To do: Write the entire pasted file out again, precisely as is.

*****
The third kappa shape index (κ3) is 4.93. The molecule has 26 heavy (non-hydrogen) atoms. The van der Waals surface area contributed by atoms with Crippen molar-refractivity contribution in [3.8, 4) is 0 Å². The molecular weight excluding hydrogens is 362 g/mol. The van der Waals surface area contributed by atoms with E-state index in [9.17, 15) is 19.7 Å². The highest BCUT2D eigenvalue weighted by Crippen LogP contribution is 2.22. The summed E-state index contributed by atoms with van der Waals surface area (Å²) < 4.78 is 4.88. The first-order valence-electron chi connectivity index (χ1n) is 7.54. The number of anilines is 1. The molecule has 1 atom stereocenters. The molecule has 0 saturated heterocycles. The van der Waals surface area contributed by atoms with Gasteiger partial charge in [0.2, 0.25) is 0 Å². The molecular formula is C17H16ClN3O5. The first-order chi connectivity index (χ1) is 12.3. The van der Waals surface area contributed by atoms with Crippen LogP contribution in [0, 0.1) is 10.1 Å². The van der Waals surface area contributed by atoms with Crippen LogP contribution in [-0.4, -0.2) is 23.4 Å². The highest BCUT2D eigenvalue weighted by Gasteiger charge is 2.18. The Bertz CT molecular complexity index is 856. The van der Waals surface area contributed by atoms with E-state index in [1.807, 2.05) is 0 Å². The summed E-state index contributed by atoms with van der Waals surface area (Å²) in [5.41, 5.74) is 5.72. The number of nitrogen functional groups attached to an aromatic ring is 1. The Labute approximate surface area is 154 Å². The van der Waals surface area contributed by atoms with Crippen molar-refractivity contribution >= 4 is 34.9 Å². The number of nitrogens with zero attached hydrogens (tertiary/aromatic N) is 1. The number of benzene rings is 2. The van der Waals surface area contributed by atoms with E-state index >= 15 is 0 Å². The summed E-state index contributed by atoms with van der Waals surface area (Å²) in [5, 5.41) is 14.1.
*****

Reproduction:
The third kappa shape index (κ3) is 4.93. The molecule has 26 heavy (non-hydrogen) atoms. The van der Waals surface area contributed by atoms with Crippen molar-refractivity contribution in [3.8, 4) is 0 Å². The molecular weight excluding hydrogens is 362 g/mol. The van der Waals surface area contributed by atoms with E-state index in [9.17, 15) is 19.7 Å². The highest BCUT2D eigenvalue weighted by Crippen LogP contribution is 2.22. The summed E-state index contributed by atoms with van der Waals surface area (Å²) < 4.78 is 4.88. The first-order valence-electron chi connectivity index (χ1n) is 7.54. The number of anilines is 1. The molecule has 1 atom stereocenters. The molecule has 0 saturated heterocycles. The van der Waals surface area contributed by atoms with Gasteiger partial charge in [0.2, 0.25) is 0 Å². The molecular formula is C17H16ClN3O5. The first-order chi connectivity index (χ1) is 12.3. The van der Waals surface area contributed by atoms with Crippen LogP contribution in [0, 0.1) is 10.1 Å². The van der Waals surface area contributed by atoms with Crippen LogP contribution in [-0.4, -0.2) is 23.4 Å². The highest BCUT2D eigenvalue weighted by Gasteiger charge is 2.18. The Bertz CT molecular complexity index is 856. The van der Waals surface area contributed by atoms with E-state index in [1.807, 2.05) is 0 Å². The summed E-state index contributed by atoms with van der Waals surface area (Å²) in [5.41, 5.74) is 5.72. The number of nitrogen functional groups attached to an aromatic ring is 1. The Labute approximate surface area is 154 Å². The van der Waals surface area contributed by atoms with Crippen molar-refractivity contribution >= 4 is 34.9 Å². The number of nitrogens with zero attached hydrogens (tertiary/aromatic N) is 1. The number of benzene rings is 2. The van der Waals surface area contributed by atoms with E-state index >= 15 is 0 Å². The summed E-state index contributed by atoms with van der Waals surface area (Å²) in [5, 5.41) is 14.1.